This act created the Forestry Commission – a body that would create woods and forests owned by the state. Things moved quickly and the tenacious Roy Robinson appointed to the key role of technical commissioner. The war had catalysed the introduction of a state forest service and the luxurious forestry traditionally practised on landed estates was now a thing of the past.
Where were the first Forestry Commission trees planted?
In December 1919, the first Forestry Commission trees – a combination of beech and larch – were planted in Devon’s Eggesford Forest by Lord Clinton.
From that moment onwards, the Commission’s estate grew to over 900,000 acres (364,217ha) across England, Scotland and Wales, while the demand for timber increased as tensions in Europe mounted once again.
Planting was by hand and felling by axe and saw; in the interwar years, forestry was barely mechanised. By 1939, 4,300 industrial staff worked directly for the FC; the peak in direct industrial employment was in 1954, at 13,600. This number then fell throughout the late 1950s and 1960s, with the arrival of labour-saving chainsaws. Later, mechanical harvesting made felling even more efficient.
By 1939, the FC had acquired 171,000 hectares (659 square miles) of plantable land in England and Wales and 105,000 hectares (407 square miles) in Scotland. It had planted and acquired 189,000 hectares (731 square miles) of coniferous woodland and 26,600 hectares (103 square miles) of broadleaved woodland.
Forestry Commission takes on Royal forests, 1923
The Second War and demand for timber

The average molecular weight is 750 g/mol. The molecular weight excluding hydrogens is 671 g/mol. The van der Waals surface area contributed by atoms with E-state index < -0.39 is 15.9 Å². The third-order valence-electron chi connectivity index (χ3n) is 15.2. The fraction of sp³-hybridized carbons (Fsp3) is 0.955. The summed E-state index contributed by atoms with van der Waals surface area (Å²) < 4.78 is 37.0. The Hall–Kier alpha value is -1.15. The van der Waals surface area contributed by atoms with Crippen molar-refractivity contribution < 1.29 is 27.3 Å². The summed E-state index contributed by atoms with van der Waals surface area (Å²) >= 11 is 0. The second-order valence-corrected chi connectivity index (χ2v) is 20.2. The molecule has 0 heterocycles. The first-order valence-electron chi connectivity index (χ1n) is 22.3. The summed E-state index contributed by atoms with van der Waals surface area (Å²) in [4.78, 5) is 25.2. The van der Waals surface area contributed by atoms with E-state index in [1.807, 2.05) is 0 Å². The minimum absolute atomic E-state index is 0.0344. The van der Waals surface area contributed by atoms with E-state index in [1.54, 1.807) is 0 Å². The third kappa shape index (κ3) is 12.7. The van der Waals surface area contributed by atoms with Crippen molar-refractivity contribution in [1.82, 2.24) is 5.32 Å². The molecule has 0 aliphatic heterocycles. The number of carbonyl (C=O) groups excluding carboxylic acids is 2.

The Second World War only reinforced the need for state control of forestry. The war effort once more demanded timber; 11% of all woodlands had been felled by the time of the 1947/9 census. This new planting produced uncompromisingly commercial forests that were modern, regular, efficient and utilitarian. Most planting was in artificial, single-species blocks of conifers. The largest examples were at Galloway Forest Park in Scotland and Kielder Forest in Northumberland; both dominated by fast-growing Sitka spruce.
Meanwhile, private landowners had also been planting similar forests, often supported by the FC, which started paying tree-planting grants in the interwar period, improving these after the war with comprehensive grants for farmers and landowners. (In return, private landowners are obliged to apply for permission to harvest trees, as the FC regulates felling on private land.)
Well before the Second World War, the massive new forests were being criticised by the Friends of the Lake District for blocking public access and for replacing ‘wilderness’ with managed landscapes. The clergyman, schoolmaster and campaigner for national parks, Henry Herbert Symonds, argued that “natural beauty” which provided “emotional resources of escape from the frigid pattern of urban life” was being ruined by the “groping” and “mutilating hands” of the FC. There was an intense dispute in the mid-1930s, with the Council for the Preservation of Rural England negotiating a halt to the afforestation of the central Lake District fells.